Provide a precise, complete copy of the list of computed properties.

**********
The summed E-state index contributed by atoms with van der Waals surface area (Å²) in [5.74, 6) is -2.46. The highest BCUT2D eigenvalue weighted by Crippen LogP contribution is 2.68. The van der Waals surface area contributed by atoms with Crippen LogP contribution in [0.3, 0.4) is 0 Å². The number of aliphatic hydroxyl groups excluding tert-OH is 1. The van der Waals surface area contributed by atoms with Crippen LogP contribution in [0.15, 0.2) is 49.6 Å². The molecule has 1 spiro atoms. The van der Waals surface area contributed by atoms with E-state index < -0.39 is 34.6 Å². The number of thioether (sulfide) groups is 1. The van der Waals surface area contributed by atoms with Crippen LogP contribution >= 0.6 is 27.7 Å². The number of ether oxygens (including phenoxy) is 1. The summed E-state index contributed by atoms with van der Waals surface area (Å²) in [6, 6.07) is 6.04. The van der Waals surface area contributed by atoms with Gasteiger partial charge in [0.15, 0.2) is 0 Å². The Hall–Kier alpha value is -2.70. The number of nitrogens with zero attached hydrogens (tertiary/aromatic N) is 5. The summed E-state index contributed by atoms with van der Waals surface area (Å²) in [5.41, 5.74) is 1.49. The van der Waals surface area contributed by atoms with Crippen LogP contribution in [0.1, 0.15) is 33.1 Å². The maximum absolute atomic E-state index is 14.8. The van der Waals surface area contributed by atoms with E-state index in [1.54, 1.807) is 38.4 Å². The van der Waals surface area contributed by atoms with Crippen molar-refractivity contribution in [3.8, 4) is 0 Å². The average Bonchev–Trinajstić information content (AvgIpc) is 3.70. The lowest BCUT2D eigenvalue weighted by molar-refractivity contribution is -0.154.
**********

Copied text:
The summed E-state index contributed by atoms with van der Waals surface area (Å²) in [5.74, 6) is -2.46. The highest BCUT2D eigenvalue weighted by Crippen LogP contribution is 2.68. The van der Waals surface area contributed by atoms with Crippen LogP contribution in [0.3, 0.4) is 0 Å². The number of aliphatic hydroxyl groups excluding tert-OH is 1. The van der Waals surface area contributed by atoms with Crippen LogP contribution in [0.15, 0.2) is 49.6 Å². The molecule has 1 spiro atoms. The van der Waals surface area contributed by atoms with E-state index < -0.39 is 34.6 Å². The number of thioether (sulfide) groups is 1. The van der Waals surface area contributed by atoms with Crippen LogP contribution >= 0.6 is 27.7 Å². The number of ether oxygens (including phenoxy) is 1. The summed E-state index contributed by atoms with van der Waals surface area (Å²) in [6, 6.07) is 6.04. The van der Waals surface area contributed by atoms with Gasteiger partial charge in [0.15, 0.2) is 0 Å². The Hall–Kier alpha value is -2.70. The number of nitrogens with zero attached hydrogens (tertiary/aromatic N) is 5. The summed E-state index contributed by atoms with van der Waals surface area (Å²) in [5.41, 5.74) is 1.49. The van der Waals surface area contributed by atoms with Crippen LogP contribution in [0.1, 0.15) is 33.1 Å². The maximum absolute atomic E-state index is 14.8. The van der Waals surface area contributed by atoms with E-state index in [1.54, 1.807) is 38.4 Å². The van der Waals surface area contributed by atoms with Crippen molar-refractivity contribution in [3.8, 4) is 0 Å². The average Bonchev–Trinajstić information content (AvgIpc) is 3.70. The lowest BCUT2D eigenvalue weighted by molar-refractivity contribution is -0.154.